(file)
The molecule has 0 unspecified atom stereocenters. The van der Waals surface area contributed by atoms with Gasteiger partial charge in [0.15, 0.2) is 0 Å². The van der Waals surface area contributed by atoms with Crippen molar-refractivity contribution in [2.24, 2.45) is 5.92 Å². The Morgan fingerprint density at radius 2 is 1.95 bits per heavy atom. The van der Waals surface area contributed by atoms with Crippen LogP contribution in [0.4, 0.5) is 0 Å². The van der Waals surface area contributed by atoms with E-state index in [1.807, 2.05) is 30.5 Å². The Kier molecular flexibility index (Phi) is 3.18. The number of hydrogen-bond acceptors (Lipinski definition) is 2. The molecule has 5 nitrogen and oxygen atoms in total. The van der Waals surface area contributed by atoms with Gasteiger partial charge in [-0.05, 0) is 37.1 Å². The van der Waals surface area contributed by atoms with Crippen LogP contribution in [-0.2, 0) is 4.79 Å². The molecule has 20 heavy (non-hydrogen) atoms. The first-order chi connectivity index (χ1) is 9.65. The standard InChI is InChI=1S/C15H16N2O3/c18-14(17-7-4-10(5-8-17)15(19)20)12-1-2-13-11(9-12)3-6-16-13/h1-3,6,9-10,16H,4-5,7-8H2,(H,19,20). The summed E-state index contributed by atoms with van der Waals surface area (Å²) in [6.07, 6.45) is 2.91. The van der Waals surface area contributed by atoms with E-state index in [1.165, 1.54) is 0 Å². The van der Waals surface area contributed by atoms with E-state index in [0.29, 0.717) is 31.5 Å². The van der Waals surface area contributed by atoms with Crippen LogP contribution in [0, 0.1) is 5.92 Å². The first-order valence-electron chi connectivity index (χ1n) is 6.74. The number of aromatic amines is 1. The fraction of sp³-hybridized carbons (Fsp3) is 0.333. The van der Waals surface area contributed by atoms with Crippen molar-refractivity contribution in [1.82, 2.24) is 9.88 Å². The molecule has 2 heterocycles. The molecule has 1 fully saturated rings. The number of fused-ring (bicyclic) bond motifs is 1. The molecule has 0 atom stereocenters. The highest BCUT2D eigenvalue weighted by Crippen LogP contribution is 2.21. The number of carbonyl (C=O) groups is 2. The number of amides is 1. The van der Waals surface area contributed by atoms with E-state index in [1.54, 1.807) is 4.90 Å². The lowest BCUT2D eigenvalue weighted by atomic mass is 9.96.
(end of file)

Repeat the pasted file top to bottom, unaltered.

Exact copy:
The molecule has 0 unspecified atom stereocenters. The van der Waals surface area contributed by atoms with Gasteiger partial charge in [0.15, 0.2) is 0 Å². The van der Waals surface area contributed by atoms with Crippen molar-refractivity contribution in [2.24, 2.45) is 5.92 Å². The Morgan fingerprint density at radius 2 is 1.95 bits per heavy atom. The van der Waals surface area contributed by atoms with Crippen LogP contribution in [0.4, 0.5) is 0 Å². The van der Waals surface area contributed by atoms with E-state index in [1.807, 2.05) is 30.5 Å². The Kier molecular flexibility index (Phi) is 3.18. The number of hydrogen-bond acceptors (Lipinski definition) is 2. The molecule has 5 nitrogen and oxygen atoms in total. The van der Waals surface area contributed by atoms with Gasteiger partial charge in [-0.05, 0) is 37.1 Å². The van der Waals surface area contributed by atoms with Crippen LogP contribution in [-0.2, 0) is 4.79 Å². The molecule has 20 heavy (non-hydrogen) atoms. The first-order chi connectivity index (χ1) is 9.65. The standard InChI is InChI=1S/C15H16N2O3/c18-14(17-7-4-10(5-8-17)15(19)20)12-1-2-13-11(9-12)3-6-16-13/h1-3,6,9-10,16H,4-5,7-8H2,(H,19,20). The summed E-state index contributed by atoms with van der Waals surface area (Å²) in [6.07, 6.45) is 2.91. The van der Waals surface area contributed by atoms with E-state index in [1.165, 1.54) is 0 Å². The van der Waals surface area contributed by atoms with E-state index in [0.29, 0.717) is 31.5 Å². The van der Waals surface area contributed by atoms with Crippen LogP contribution in [0, 0.1) is 5.92 Å². The first-order valence-electron chi connectivity index (χ1n) is 6.74. The number of aromatic amines is 1. The fraction of sp³-hybridized carbons (Fsp3) is 0.333. The van der Waals surface area contributed by atoms with Crippen molar-refractivity contribution in [1.82, 2.24) is 9.88 Å². The molecule has 2 heterocycles. The molecule has 1 fully saturated rings. The number of fused-ring (bicyclic) bond motifs is 1. The molecule has 0 atom stereocenters. The highest BCUT2D eigenvalue weighted by Crippen LogP contribution is 2.21. The number of carbonyl (C=O) groups is 2. The number of amides is 1. The van der Waals surface area contributed by atoms with E-state index in [1.54, 1.807) is 4.90 Å². The lowest BCUT2D eigenvalue weighted by atomic mass is 9.96.